FRISCO, Texas -- On paper, Roope Hintz is a heck of a hockey player.
Listed at 6-foot-3, 220 pounds, he is by far the heaviest forward on the team. If you watch him skate, he is arguably the fastest player on the Stars. His hands can typically keep up with his feet, and he's very dedicated to two-way play.
So why was it so tough for Hintz to crack the NHL last season?
In a word, confidence.
[GAME DAY GUIDE: What you need to know for Stars vs. Blackhawks]
On paper, John Klingberg is one of the most effective defensemen in the NHL. Before this season, he was among the top blueliners in terms of points, plus-minus and time on ice since joining the NHL in 2014.
So why was he statistically behind all of his normal numbers to start this year, tallying just four points (one goal, three assists) and ranking minus-10 in 17 games?
Video: Practice: Montgomery gives injury updates
In a word, possibly, confidence.
On paper, the Stars this season had the backing of a lot of hockey experts as a contender for the Stanley Cup. They took eventual Stanley Cup champion St. Louis to overtime of Game 7 in the second round of the playoffs last season, added veterans Joe Pavelski, Corey Perry and Andrej Sekera, and also were expecting bigger seasons from players like Miro Heiskanen, Jason Dickinson and Hintz.
So how in the heck did they start the season 1-7-1?
In a word, definitely, confidence.
It's an interesting thread, as both Hintz and Klingberg might be ready to return to the lineup Saturday after battling injuries for the past three weeks. Hintz has missed seven games with a lower body injury, while Klingberg has missed six. In that span, they have been able to watch the Stars go 6-0-1 while scoring at a clip of 4.1 goals per game.
So as they attempt to step into the lineup, it's a different type of team that will greet them.
Video: Practice: Hintz on his injury recovery
"I think it came slowly but surely through the whole 12-1-1 here," Stars coach Jim Montgomery said of the transition to a confident offensive team. "Early on, it wasn't very pretty -- we were winning with goaltending and defense. And now, I think we're a more well-rounded team."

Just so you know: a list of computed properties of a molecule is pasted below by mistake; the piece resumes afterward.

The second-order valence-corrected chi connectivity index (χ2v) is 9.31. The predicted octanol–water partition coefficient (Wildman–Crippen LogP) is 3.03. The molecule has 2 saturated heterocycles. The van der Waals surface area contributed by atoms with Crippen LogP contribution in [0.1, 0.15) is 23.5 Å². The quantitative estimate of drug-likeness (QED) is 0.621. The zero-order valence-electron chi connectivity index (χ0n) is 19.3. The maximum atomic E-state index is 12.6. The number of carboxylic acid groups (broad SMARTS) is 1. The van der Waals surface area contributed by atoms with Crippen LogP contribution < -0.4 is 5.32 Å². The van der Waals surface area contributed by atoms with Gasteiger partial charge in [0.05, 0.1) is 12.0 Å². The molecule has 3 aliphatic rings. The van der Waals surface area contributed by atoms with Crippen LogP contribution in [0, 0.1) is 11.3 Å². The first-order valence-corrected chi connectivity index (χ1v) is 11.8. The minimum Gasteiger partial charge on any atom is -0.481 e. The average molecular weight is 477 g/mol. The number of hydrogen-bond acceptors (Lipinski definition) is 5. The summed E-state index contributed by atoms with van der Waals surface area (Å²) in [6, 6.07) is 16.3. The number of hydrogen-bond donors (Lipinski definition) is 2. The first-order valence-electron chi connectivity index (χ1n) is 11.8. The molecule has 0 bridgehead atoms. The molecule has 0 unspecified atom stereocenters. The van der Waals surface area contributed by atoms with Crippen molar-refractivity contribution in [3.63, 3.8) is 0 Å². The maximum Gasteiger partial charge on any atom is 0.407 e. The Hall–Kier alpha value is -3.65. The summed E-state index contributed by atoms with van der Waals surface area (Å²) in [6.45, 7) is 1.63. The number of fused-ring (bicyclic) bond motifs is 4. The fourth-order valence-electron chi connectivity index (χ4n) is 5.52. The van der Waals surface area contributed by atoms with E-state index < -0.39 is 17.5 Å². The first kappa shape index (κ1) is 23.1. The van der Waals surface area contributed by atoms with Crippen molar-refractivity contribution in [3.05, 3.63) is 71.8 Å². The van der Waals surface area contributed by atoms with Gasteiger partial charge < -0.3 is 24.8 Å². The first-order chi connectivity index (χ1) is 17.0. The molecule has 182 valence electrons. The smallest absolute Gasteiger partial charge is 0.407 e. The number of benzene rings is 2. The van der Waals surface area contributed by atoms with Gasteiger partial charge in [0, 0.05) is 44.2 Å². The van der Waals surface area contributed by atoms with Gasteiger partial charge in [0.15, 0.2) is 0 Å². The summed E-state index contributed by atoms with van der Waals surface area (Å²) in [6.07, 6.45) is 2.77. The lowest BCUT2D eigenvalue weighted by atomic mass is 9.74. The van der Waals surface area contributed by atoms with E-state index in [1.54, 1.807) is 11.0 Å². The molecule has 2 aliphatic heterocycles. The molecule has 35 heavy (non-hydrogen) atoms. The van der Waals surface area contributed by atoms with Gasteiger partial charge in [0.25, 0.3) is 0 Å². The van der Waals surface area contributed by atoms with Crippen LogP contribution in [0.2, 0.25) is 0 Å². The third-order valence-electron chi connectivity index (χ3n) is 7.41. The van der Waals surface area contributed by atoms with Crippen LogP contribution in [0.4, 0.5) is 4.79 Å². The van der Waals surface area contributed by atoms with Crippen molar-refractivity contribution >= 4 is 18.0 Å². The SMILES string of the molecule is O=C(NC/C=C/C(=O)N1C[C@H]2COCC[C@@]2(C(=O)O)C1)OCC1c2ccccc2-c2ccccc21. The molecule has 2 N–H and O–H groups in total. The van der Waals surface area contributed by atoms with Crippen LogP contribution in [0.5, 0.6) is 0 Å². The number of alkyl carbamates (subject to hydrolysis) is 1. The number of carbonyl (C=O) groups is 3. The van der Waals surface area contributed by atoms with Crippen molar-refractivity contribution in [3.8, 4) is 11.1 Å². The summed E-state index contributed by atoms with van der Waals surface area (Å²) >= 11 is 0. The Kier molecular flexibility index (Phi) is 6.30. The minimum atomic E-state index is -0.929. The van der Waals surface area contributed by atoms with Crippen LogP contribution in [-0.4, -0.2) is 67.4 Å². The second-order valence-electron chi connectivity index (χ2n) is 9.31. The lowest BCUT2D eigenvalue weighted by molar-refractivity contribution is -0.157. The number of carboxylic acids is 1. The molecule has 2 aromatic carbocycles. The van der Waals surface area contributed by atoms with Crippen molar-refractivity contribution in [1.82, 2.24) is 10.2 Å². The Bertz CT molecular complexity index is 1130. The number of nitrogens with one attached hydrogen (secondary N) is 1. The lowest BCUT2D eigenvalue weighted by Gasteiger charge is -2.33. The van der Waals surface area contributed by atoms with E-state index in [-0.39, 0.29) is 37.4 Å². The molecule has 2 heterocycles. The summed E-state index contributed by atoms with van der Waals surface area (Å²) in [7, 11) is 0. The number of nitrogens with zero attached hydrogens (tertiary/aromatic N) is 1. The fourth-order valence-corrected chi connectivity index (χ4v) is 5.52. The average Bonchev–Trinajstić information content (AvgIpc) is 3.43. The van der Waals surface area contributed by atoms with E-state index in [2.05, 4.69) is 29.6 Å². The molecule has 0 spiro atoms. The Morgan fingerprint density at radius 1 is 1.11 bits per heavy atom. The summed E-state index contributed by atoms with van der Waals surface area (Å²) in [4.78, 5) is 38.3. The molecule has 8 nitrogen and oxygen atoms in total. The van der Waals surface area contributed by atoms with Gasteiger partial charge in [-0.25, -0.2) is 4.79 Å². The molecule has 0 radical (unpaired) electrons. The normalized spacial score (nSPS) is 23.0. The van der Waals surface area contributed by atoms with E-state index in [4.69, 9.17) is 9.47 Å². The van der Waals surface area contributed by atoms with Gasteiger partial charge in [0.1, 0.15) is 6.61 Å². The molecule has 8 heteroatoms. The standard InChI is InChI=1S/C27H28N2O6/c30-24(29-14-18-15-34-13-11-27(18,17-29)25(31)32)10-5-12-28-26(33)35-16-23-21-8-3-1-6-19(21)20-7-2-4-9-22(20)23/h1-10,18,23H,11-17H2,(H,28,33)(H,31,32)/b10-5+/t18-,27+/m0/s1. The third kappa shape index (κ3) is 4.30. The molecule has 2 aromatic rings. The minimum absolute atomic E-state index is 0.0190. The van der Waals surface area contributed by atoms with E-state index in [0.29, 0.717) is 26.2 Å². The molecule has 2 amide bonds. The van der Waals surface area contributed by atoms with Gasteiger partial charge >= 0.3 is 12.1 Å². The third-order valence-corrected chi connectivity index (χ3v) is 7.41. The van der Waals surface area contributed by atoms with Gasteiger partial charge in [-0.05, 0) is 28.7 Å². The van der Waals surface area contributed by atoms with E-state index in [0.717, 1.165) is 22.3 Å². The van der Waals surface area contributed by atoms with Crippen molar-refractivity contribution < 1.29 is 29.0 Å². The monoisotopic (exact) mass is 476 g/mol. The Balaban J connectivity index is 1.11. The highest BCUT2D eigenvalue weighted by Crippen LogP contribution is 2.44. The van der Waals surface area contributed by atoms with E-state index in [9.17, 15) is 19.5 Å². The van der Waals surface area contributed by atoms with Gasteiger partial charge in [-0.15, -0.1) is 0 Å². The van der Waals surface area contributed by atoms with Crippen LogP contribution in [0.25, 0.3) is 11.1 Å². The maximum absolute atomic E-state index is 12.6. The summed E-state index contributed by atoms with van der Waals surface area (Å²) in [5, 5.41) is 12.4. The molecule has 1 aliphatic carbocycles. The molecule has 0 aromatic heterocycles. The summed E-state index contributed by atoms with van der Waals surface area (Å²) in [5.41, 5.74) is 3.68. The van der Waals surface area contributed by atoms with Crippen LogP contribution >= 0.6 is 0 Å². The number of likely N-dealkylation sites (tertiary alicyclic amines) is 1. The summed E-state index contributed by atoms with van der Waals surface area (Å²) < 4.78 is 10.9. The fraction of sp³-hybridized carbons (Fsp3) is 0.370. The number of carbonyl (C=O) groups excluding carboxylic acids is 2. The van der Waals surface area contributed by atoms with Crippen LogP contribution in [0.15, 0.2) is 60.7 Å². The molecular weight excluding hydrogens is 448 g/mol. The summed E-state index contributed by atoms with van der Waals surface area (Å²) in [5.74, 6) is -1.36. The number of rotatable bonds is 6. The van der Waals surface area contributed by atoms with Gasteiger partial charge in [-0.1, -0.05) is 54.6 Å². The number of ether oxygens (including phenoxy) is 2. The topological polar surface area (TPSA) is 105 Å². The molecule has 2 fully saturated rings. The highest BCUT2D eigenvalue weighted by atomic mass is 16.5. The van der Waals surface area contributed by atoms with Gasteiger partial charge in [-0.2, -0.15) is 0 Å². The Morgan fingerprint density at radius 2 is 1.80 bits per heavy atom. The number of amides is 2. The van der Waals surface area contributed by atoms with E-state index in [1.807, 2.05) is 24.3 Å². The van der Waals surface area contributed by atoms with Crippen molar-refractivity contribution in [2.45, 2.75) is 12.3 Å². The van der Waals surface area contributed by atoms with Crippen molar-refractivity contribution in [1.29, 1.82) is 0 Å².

Klingberg said he has noticed. Montgomery said a couple of weeks ago that he took some blame for the slow offensive start, as he and the coaching staff were stressing defense at the cost of allowing the players to make some plays. Klingberg said he has seen the team play a more relaxed style in recent outings.
"What I see from the pressbox is we have a lot more confidence with the puck right now. That's why you see more goals," Klingberg said. "We still play pretty solid defensively, but we're a lot more aggressive with the puck. I think that comes from making plays and having confidence.
"The more you do it, the easier it becomes."
Klingberg is clearly one of the more relaxed players on the team in puck possession. However, his numbers showed early in the season that he might have been overthinking the game. Instead of walking the fine line, he was either too aggressive or too conservative.
"I do think you need to try things," he said when asked if he pulled back to hard on the reins in his first 17 games. "You have to be able to know that not every pass or every play is going to work out, but that you can recover if it doesn't. I think it's easier to score goals if you're making those plays."
Video: Practice: Klingberg discusses return to Stars lineup
That was a lesson Hintz discovered last season. Then a 22-year-old rookie, Hintz was sent down twice before he stuck on the NHL roster and started to develop confidence in his skills. He finished by leading the team with five goals in 13 playoff games and then started this season with nine goals in 16 games before he was injured.
"When you have confidence, you make plays," Hintz said. "You keep the puck, you are more sure of yourself, you make plays. It makes a difference. It's good."
The Stars have sort of followed Hintz's path. They know they have the talent on paper, but then it's a matter of making that ability play out on the ice. Montgomery said it's embracing the belief.
"We're trying to keep pushing and let the players feel good about themselves, but also hammer on the details," he said.
"We're playing together. We're playing faster, because we're together. And then, we're playing the right way. You get rewarded for that."
Sometimes, it just takes time.
Stars (13-8-2) vs. Blackhawks (9-9-4)
Saturday, 7 p.m. CT
Where: American Airlines Center
TV/radio: FOX Sports Southwest; The Ticket 1310-AM, 96.7-FM
This story was not subject to the approval of the National Hockey League or Dallas Stars Hockey Club.
Mike Heika is a Senior Staff Writer for DallasStars.com and has covered the Stars since 1994. Follow him on Twitter @MikeHeika, and listen to his podcast.